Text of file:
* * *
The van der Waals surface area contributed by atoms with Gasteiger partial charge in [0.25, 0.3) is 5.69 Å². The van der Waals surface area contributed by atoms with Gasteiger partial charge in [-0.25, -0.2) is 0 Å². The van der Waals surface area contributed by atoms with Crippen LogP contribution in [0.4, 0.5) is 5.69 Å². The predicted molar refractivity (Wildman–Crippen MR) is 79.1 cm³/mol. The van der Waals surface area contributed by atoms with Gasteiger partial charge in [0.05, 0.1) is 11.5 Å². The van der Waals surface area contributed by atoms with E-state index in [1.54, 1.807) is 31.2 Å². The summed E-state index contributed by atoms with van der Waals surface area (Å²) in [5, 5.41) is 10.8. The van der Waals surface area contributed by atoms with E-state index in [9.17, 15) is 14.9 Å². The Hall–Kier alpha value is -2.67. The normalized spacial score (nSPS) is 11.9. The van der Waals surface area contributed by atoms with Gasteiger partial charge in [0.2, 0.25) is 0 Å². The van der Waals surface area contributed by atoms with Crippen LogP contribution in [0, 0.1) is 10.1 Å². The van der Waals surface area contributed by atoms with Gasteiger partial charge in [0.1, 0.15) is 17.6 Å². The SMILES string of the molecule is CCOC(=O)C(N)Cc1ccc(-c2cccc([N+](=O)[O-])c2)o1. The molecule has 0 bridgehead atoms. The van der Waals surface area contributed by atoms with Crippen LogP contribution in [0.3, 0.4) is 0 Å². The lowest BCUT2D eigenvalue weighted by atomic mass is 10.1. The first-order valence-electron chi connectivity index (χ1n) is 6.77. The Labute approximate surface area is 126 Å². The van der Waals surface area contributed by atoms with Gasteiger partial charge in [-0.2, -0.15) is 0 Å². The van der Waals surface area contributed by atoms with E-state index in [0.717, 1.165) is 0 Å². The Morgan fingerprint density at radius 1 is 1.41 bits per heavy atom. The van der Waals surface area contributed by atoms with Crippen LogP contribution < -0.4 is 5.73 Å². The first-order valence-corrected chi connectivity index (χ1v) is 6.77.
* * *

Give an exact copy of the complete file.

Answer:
The van der Waals surface area contributed by atoms with Gasteiger partial charge in [0.25, 0.3) is 5.69 Å². The van der Waals surface area contributed by atoms with Gasteiger partial charge in [-0.25, -0.2) is 0 Å². The van der Waals surface area contributed by atoms with Crippen LogP contribution in [0.4, 0.5) is 5.69 Å². The predicted molar refractivity (Wildman–Crippen MR) is 79.1 cm³/mol. The van der Waals surface area contributed by atoms with Gasteiger partial charge in [0.05, 0.1) is 11.5 Å². The van der Waals surface area contributed by atoms with E-state index in [1.54, 1.807) is 31.2 Å². The summed E-state index contributed by atoms with van der Waals surface area (Å²) in [5, 5.41) is 10.8. The van der Waals surface area contributed by atoms with E-state index in [9.17, 15) is 14.9 Å². The Hall–Kier alpha value is -2.67. The normalized spacial score (nSPS) is 11.9. The van der Waals surface area contributed by atoms with Gasteiger partial charge in [0.2, 0.25) is 0 Å². The van der Waals surface area contributed by atoms with Crippen LogP contribution in [0, 0.1) is 10.1 Å². The van der Waals surface area contributed by atoms with Gasteiger partial charge in [0.1, 0.15) is 17.6 Å². The SMILES string of the molecule is CCOC(=O)C(N)Cc1ccc(-c2cccc([N+](=O)[O-])c2)o1. The molecule has 0 bridgehead atoms. The van der Waals surface area contributed by atoms with Crippen LogP contribution in [0.3, 0.4) is 0 Å². The lowest BCUT2D eigenvalue weighted by atomic mass is 10.1. The first-order valence-electron chi connectivity index (χ1n) is 6.77. The Labute approximate surface area is 126 Å². The van der Waals surface area contributed by atoms with Gasteiger partial charge in [-0.2, -0.15) is 0 Å². The van der Waals surface area contributed by atoms with E-state index in [0.717, 1.165) is 0 Å². The Morgan fingerprint density at radius 1 is 1.41 bits per heavy atom. The van der Waals surface area contributed by atoms with Crippen LogP contribution < -0.4 is 5.73 Å². The first-order valence-corrected chi connectivity index (χ1v) is 6.77.